(WSVN) - The accuracy of data being reported by the Florida Department of Health continues to be questioned as the number of deaths continues to rise.
In one case, a man’s death was attributed to the virus, when he actually died in a crash.
“The first one didn’t have any. He died in a motorcycle accident,” Orlando health officer Dr. Raul Pino said.
Pino said one person in their 20s who was reported to have died from coronavirus, was actually killed in a motorcycle accident.
“We were discussing or trying to argue with the state. Not because of the numbers. I mean, it’s 100. It does not make any difference if it’s 99, but the validity that the fact that the individual didn’t die from COVID-19, died in a crash,” he said, “but you could actually argue that it could have been the COVID-19 that caused him to crash, so I don’t know the conclusion of that one.”
The FDOH in Orange County said they’ve since reviewed this, and it was removed from the list of COVID-19 deaths.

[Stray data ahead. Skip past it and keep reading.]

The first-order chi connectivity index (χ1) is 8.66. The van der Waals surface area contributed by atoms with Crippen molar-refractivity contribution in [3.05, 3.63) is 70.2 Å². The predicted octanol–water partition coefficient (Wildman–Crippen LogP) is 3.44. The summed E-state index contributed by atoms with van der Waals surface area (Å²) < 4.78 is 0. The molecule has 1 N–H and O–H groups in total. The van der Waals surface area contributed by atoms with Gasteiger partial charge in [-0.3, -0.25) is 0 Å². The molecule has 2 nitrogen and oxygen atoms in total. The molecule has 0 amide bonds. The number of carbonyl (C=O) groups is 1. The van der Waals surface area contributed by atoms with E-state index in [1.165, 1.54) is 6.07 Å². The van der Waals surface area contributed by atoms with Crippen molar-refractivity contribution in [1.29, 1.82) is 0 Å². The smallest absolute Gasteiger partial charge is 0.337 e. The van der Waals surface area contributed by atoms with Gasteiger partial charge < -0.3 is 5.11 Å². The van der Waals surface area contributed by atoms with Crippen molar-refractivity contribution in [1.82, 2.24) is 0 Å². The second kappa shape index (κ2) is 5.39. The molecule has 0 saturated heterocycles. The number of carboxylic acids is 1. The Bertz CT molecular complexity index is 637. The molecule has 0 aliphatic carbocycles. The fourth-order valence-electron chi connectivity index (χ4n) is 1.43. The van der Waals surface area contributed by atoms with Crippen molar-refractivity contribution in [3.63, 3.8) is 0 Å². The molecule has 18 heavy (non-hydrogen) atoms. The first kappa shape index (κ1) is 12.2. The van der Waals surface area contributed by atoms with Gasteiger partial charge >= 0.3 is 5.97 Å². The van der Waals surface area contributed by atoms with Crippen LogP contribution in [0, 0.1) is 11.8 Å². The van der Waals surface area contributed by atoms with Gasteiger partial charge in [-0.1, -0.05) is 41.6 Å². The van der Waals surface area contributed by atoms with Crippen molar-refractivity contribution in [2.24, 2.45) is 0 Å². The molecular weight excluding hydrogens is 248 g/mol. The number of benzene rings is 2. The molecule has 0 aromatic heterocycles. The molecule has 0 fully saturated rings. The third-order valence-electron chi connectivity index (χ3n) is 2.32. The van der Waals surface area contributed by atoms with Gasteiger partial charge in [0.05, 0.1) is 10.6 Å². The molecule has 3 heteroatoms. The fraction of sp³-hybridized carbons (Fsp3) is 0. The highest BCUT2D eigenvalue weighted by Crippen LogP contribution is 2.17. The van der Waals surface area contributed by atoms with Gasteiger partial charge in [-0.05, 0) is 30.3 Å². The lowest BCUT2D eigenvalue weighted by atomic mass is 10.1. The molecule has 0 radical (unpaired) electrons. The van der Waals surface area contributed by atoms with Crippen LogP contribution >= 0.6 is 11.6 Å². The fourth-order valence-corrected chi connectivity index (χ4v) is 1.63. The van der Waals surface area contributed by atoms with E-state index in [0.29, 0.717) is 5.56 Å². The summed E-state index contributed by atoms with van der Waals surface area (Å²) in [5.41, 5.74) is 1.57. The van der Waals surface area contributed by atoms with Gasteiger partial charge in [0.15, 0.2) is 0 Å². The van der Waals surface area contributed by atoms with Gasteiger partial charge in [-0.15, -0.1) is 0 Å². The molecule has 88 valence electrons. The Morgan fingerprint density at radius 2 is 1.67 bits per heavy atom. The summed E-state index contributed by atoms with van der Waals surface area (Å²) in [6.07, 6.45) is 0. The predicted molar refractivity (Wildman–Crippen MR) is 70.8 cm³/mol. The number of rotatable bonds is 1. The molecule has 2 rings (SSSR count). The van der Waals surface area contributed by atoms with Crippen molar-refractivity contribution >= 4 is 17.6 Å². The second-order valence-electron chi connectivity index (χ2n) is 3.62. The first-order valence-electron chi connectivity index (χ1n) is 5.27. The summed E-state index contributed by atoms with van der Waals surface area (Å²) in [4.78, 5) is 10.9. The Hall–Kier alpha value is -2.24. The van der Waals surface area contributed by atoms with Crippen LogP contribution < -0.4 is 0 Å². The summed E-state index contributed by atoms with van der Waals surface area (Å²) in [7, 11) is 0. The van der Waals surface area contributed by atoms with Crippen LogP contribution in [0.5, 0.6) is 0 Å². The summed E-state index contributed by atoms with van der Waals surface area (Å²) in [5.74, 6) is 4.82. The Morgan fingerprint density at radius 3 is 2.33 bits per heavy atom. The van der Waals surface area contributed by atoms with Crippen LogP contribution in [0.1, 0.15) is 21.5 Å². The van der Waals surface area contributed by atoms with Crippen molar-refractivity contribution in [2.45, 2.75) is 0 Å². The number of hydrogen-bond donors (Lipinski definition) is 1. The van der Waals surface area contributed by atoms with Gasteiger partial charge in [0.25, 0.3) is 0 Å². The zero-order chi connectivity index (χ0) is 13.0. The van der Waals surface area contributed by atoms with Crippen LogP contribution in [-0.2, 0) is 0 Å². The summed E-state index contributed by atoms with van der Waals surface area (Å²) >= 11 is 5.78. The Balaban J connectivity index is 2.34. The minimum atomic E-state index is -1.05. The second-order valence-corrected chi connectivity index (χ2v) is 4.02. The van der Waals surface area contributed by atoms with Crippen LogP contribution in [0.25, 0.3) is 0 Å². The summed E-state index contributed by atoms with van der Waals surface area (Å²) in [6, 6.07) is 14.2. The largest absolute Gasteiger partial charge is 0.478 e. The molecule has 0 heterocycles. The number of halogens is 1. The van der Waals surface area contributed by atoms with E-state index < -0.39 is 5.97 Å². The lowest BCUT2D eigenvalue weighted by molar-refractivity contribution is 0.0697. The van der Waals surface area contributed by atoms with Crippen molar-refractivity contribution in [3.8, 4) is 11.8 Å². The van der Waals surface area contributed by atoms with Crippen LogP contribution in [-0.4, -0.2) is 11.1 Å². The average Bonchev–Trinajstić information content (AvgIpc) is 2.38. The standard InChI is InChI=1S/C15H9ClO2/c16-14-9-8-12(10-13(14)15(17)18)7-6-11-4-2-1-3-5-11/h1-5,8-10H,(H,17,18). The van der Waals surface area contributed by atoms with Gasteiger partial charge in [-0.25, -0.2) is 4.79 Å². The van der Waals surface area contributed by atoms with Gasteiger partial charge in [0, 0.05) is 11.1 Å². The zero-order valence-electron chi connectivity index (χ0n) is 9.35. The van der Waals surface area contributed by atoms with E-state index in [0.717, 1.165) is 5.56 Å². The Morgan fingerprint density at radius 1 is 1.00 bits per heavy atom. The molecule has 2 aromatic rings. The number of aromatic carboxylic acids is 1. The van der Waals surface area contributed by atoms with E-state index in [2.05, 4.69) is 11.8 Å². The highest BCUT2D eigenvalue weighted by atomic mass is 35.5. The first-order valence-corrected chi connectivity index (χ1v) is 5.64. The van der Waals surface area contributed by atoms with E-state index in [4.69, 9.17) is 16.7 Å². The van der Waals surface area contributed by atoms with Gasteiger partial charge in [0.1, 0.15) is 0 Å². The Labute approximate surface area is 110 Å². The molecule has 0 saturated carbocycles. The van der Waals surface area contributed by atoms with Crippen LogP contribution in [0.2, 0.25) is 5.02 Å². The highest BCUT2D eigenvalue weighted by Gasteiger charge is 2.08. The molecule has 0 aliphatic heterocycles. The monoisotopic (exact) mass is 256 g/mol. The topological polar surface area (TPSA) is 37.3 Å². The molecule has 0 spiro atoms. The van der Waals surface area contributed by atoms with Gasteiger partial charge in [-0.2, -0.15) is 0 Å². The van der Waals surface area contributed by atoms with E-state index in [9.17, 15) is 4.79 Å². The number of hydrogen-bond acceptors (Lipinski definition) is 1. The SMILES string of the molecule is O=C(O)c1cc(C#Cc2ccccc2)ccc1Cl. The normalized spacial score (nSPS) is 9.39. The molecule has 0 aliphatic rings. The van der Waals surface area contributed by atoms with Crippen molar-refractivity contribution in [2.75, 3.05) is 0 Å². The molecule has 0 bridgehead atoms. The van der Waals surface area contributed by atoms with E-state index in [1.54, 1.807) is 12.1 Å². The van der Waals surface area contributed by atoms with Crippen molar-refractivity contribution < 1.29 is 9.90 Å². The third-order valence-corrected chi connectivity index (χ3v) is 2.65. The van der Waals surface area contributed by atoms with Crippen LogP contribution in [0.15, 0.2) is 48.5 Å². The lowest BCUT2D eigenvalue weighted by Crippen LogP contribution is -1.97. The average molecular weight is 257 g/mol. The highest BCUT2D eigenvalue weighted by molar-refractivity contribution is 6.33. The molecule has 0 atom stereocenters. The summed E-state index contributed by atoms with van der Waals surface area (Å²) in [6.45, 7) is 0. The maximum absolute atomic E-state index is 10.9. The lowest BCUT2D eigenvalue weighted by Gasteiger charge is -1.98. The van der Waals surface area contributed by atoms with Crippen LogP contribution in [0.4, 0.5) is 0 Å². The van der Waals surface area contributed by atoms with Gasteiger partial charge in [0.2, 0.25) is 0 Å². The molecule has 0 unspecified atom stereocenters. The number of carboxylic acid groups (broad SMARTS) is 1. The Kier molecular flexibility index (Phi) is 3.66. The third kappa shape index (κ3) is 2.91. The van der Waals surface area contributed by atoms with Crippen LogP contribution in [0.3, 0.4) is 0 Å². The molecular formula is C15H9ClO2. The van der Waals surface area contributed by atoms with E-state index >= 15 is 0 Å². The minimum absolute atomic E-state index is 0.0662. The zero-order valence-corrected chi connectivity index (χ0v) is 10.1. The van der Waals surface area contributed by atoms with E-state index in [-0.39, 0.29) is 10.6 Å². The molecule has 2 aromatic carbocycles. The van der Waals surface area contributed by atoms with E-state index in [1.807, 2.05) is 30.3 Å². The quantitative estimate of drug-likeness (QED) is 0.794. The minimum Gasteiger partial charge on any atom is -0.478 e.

The FDOH released a statement on how a COVID-19 death is determined. It reads, “COVID-19 is listed as the immediate or underlying cause of death, or listed as one of the significant conditions contributing to death. Or, if there is a confirmed COVID-19 infection from a lab test — and, the cause of death doesn’t meet exclusion criteria, like trauma, suicide, homicide, overdose, motorcycle accident, etc.”
“The only thing that I could say to people is that the data that I provide you with is the data that we consume from the state. We offer you the best data that we have,” Pino said.
Pino said COVID-19 deaths are certified by the medical examiner.
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